European leaders have called for green investments in their coronavirus recovery plans, citing the need for clean air and a circular economy to rebuild resilience. On April 15, European Commission President Ursula von der Leyen reaffirmed strong support for the European Green Deal, which aims for zero carbon emissions in the European Union (EU) bloc by 2050.
European Union leaders will push for a goal of net-zero greenhouse gas emissions by 2050 at an upcoming summit December 12-13, according to a draft statement released December 2. Previous efforts to endorse climate neutrality have been blocked by Poland, Hungary, and the Czech Republic, who rely heavily on coal (Reuters).
At a European Union (EU) summit on June 20, efforts led by France and Germany for the 28-member EU to agree to a 2050 net-zero carbon emissions target was blocked by three central European countries. The Czech Republic, Hungary, and Poland refused to sign on to the agreement, which is projected to require the bloc to invest an additional 175 billion to 290 billion euros per year in clean energy technology. The summit was the last chance to agree to the target before global climate talks in September.
On April 5, the European Commission charged BMW, Daimler, and Volkswagen with colluding to limit the introduction of clean emissions technology. The Commission alleges that the carmakers colluded between 2006 and 2014 to limit, delay, or avoid the introduction of selective catalytic reduction systems to reduce harmful nitrogen oxides emissions from diesel passenger cars. The carmakers have 10 weeks to respond and could face fines of up to 10% of their global annual turnover.
On March 7, the European Court of Justice's General Court ruled that the European Food Safety Agency must disclose details of studies on the toxicity and carcinogenic properties of glyphosate. Concerns about the weedkiller's safety were highlighted in 2015 when an agency of the World Health Organization concluded that it probably causes cancer. The court found that it was in the public's interest to access the information not only for knowing what is or could be released into the environment, but also for understanding the impact of those emissions.
On December 13, a European Union (EU) court partly overturned the European Commission's 2016 regulatory amendment that raised the limits on nitrogen oxide emissions from cars and vans, in a complaint brought by city authorities from Paris, Brussels, and Madrid. The General Court determined that the part of the amendment that increased nitrogen oxide limits exceeded the Commission's authority and broke EU human rights and other laws. The court gave the Commission one year to revise the amendment to avoid legal uncertainty over decisions already made by consumers and automakers.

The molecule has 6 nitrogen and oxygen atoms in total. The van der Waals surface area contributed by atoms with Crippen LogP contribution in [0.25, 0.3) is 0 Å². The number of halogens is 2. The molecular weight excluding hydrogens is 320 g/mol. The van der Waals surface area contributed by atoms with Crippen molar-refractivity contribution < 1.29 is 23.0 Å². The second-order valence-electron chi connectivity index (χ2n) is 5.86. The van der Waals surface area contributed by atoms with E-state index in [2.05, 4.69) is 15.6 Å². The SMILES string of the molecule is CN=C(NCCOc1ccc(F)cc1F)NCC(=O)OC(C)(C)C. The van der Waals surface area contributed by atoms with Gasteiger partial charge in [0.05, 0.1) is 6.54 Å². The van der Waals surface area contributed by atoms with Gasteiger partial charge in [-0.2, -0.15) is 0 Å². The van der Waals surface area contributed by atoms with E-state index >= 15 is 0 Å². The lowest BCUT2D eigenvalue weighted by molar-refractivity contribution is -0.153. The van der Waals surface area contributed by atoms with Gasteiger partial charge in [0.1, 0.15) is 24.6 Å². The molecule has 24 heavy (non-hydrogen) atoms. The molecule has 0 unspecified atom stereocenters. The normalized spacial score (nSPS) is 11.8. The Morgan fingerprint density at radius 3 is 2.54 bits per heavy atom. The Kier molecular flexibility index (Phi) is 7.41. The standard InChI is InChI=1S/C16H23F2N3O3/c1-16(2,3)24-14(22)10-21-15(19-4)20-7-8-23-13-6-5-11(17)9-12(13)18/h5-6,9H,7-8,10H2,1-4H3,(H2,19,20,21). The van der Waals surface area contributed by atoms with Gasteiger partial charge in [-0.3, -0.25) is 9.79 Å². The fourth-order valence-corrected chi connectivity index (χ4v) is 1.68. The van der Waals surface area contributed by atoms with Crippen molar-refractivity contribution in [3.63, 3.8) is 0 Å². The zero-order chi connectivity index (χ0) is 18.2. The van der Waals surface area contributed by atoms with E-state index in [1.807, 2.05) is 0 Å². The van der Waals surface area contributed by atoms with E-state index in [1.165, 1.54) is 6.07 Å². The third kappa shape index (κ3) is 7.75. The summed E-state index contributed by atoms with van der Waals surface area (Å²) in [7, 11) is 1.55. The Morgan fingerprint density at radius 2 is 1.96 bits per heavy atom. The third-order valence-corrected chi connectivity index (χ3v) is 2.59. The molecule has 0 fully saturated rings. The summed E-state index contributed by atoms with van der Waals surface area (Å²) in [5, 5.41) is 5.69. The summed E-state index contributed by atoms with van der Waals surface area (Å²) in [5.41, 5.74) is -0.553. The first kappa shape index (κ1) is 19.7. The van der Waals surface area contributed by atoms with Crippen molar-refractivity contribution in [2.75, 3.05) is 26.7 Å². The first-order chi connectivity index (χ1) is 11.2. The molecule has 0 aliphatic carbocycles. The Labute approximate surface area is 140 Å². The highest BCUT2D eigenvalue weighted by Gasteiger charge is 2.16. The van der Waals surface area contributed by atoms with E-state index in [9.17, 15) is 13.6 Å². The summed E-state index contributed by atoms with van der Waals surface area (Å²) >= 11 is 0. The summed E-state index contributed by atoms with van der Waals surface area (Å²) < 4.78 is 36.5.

On November 28, the European Union's (EU's) executive branch proposed to cut its greenhouse gas emissions to net zero by 2050. The proposal is far more ambitious than the national targets set by many of the EU's 28 member nations and is likely to be met with resistance. To achieve net-zero emissions, any greenhouse gases that are emitted would need to be soaked up by forest growth or by new technologies that remove carbon from the atmosphere. For the full story, see https://www.apnews.com/95d0381308164e7b867dd0e0d869bf15.
On October 10, the European Parliament's Environment and Public Health Committee approved a draft proposal to ban single-use plastic products from the EU market beginning in 2021. Products under the proposal include those made of oxo-degradable plastics, fast-food containers made of expanded polystyrene, single-use cutlery, and drinking straws. The plan also introduces collection and recycling targets for fishing gear containing plastic, which represents 27% of waste found on Europe's beaches. The full European Parliament is scheduled to vote on the proposal at the end of the month.
On June 25, Europe's highest court declared that crops obtained by mutagenesis, or gene editing, should fall under laws restricting the use of genetically modified organisms (GMOs). The Court of Justice of the European Union took the view that organisms obtained by mutagenesis are GMOs within the meaning of the GMO Directive because mutagenesis involves techniques that alter the genetic material of an organism in a way that does not occur naturally. The ruling goes against the opinion of the court's advocate general, who argued earlier this year that mutagenesis should be allowed.
On June 14, EU negotiators agreed to phase out the use of palm oil in transport fuels by 2030. The wording on the specifics of the phase-out are yet to be agreed upon, but EU negotiators agreed that the use of palm oil would be capped at 2019 levels until 2023 and reduced to zero by 2030. The agreement is part of the EU's efforts to reduce greenhouse gas emissions by at least 40 percent below 1990 levels by 2030.